BLITZER: We see the motorcade now from this aerial shot stuck in a little traffic, as it gets closer and closer to Santa Maria and the courthouse in California. We are presumably only moments away from the motorcade getting there, Michael Jackson walking out, being received by Thomas Mesereau, his attorney, and the other criminal defense attorneys representing Michael Jackson. They'll walk into the courthouse, go through the metal detectors, as they have during the 14 weeks of the trial, the testimony, the arguments.

Our man on the scene from day one has been Ted Rowlands. He's of course there right now. Give us a little flavor, are people showing up by the carloads, Ted?

ROWLANDS: Oh, yeah, the crowd has gotten much larger over the past hour, as the judge in this case feared would happen. They wanted to get this verdict read as soon as possible. The motorcade right now is only about a block away. They're going to be making a left-hand turn here and then entering the courthouse area. So we're about a minute away, or less. They're going to turn here and then take a right into the courthouse. And they have four SUVs. Presumably a good portion of the Jackson family will be with Michael Jackson as he steps out and walks in to hear his fate. They are now just outside the courthouse, and the first van should be making its way in. You can see the Santa Maria police escort, which has been the case not just today, but throughout the trial, bringing the Jackson motorcade to and from the courthouse.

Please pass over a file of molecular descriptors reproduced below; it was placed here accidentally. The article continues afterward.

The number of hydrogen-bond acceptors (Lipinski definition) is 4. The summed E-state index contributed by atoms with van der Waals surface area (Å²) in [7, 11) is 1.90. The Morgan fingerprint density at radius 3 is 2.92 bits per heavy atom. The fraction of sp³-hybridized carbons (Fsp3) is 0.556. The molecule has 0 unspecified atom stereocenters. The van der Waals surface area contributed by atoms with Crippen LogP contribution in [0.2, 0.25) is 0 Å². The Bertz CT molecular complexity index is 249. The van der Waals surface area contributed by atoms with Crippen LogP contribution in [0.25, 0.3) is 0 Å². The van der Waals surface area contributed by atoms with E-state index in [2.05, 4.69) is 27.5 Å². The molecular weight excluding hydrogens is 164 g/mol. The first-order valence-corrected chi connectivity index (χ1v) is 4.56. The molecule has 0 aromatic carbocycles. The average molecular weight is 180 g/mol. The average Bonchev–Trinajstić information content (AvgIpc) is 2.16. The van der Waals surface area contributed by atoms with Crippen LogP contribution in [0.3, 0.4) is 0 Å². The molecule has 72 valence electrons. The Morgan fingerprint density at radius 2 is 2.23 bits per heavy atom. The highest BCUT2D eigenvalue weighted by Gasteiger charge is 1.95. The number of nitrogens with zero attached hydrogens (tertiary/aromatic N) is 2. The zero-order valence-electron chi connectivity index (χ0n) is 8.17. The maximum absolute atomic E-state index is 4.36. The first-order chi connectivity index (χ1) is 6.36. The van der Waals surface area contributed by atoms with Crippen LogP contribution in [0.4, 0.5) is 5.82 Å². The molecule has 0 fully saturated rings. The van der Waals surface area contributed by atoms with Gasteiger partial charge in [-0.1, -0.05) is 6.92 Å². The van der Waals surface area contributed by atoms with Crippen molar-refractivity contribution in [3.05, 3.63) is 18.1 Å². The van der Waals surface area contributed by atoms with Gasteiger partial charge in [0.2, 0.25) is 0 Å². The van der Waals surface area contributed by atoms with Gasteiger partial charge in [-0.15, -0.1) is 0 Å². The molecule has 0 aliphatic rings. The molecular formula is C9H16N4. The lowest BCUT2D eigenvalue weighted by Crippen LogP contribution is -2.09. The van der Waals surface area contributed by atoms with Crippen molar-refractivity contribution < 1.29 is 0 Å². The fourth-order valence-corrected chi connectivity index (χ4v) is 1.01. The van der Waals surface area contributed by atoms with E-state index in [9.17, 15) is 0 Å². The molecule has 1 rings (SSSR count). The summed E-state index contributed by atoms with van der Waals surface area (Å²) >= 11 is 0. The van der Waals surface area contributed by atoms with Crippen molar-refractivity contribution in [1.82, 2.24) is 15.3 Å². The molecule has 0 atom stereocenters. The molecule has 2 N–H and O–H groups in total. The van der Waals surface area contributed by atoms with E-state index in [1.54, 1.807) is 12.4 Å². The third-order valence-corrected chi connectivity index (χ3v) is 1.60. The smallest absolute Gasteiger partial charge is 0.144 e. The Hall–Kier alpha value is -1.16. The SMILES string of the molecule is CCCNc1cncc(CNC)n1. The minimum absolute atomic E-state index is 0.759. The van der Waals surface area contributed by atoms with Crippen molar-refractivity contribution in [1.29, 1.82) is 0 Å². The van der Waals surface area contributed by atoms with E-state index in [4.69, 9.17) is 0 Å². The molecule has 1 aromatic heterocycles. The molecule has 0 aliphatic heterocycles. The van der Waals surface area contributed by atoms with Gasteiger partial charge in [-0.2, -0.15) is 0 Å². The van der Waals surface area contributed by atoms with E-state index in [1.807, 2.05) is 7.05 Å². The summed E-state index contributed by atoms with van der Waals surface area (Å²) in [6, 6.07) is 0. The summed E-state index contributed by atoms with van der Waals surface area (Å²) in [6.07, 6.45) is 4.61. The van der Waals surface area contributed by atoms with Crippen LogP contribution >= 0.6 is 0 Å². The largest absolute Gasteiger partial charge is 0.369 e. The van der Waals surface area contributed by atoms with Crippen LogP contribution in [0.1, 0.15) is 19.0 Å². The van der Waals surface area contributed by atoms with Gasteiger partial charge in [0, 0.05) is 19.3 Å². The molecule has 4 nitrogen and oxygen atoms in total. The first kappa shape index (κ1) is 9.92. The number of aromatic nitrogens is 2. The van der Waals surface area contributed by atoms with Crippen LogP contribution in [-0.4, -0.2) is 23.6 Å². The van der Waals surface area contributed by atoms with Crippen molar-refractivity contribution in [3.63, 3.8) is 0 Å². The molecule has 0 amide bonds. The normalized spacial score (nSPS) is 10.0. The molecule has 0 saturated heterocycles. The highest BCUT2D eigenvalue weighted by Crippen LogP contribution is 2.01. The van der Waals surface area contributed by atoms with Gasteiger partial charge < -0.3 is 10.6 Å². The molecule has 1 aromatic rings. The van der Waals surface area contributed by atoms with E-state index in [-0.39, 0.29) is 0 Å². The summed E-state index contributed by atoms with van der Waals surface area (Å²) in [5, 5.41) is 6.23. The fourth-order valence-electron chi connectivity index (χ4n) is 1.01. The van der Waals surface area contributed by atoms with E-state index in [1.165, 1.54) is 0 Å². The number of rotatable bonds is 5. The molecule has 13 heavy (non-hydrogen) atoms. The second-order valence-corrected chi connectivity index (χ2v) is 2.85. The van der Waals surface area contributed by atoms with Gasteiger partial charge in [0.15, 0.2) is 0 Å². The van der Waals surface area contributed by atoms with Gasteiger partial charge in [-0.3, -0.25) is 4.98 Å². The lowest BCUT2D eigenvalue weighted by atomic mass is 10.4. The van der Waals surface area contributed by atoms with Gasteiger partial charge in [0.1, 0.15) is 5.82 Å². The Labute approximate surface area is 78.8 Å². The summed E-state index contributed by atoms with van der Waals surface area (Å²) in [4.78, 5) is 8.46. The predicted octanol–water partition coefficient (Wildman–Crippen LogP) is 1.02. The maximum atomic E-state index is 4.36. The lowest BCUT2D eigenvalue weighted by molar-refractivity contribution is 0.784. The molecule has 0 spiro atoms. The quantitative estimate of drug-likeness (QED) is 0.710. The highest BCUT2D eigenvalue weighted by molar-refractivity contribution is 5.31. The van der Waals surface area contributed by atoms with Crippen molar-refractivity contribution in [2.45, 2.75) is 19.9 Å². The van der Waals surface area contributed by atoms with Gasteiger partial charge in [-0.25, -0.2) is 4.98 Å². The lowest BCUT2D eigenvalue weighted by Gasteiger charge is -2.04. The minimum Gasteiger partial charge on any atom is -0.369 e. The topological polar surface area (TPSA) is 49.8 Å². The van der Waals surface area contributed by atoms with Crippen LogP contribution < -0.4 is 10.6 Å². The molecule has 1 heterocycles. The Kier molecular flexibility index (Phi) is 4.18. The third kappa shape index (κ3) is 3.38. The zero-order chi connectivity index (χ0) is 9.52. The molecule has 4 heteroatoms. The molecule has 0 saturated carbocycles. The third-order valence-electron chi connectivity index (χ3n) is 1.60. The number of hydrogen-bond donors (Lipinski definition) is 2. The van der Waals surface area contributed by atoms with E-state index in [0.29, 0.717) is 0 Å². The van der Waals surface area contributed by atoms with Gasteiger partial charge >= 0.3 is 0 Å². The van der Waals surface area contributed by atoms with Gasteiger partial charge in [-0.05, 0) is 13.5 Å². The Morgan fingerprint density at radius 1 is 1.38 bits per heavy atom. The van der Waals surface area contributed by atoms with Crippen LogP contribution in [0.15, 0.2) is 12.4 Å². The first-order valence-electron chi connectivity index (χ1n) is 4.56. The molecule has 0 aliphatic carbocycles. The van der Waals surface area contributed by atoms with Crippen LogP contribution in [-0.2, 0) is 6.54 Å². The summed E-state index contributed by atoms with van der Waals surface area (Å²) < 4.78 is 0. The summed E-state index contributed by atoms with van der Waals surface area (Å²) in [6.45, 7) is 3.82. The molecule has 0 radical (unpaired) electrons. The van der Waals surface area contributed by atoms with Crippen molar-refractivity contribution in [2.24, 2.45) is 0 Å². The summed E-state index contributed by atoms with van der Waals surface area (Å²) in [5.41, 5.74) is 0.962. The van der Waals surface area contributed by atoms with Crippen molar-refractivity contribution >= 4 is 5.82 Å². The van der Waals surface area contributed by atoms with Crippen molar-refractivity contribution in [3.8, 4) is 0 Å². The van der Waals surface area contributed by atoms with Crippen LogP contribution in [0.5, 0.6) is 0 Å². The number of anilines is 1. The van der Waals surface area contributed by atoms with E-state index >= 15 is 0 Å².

BLITZER: We've seen those SUVs making their way, winding up. They're about to stop, and we see Michael Jackson fans. Are there also Michael Jackson opponents who gather out there as well, or just his fans, Ted?

ROWLANDS: On any given day, there are some vocal Michael Jackson opponents, but they're outnumbered 99 percent to 1 percent. As you see the first SUV pull up and step out the -- and here comes Michael Jackson now in one of these cars.

BLITZER: You know what we're going to do, Ted? We're going to just listen a little bit, see if our microphones can pick up any of the sound, any of the exchanges. I don't know if that's possible, but we do see that ubiquitous umbrella going up to help protect Michael Jackson from the sun, or presumably other aspects as he walks in.

Let's just listen briefly if we can get some of the sound from what may be going on.

CROWD: Innocent! Innocent! Innocent!

BLITZER: And there he is, Michael Jackson being escorted inside, surrounded by his father and other family members; his bodyguards are there as well. Michael Jackson walking in. Thomas Mesereau, with the white hair, his criminal defense attorney, his lead attorney, as they go inside.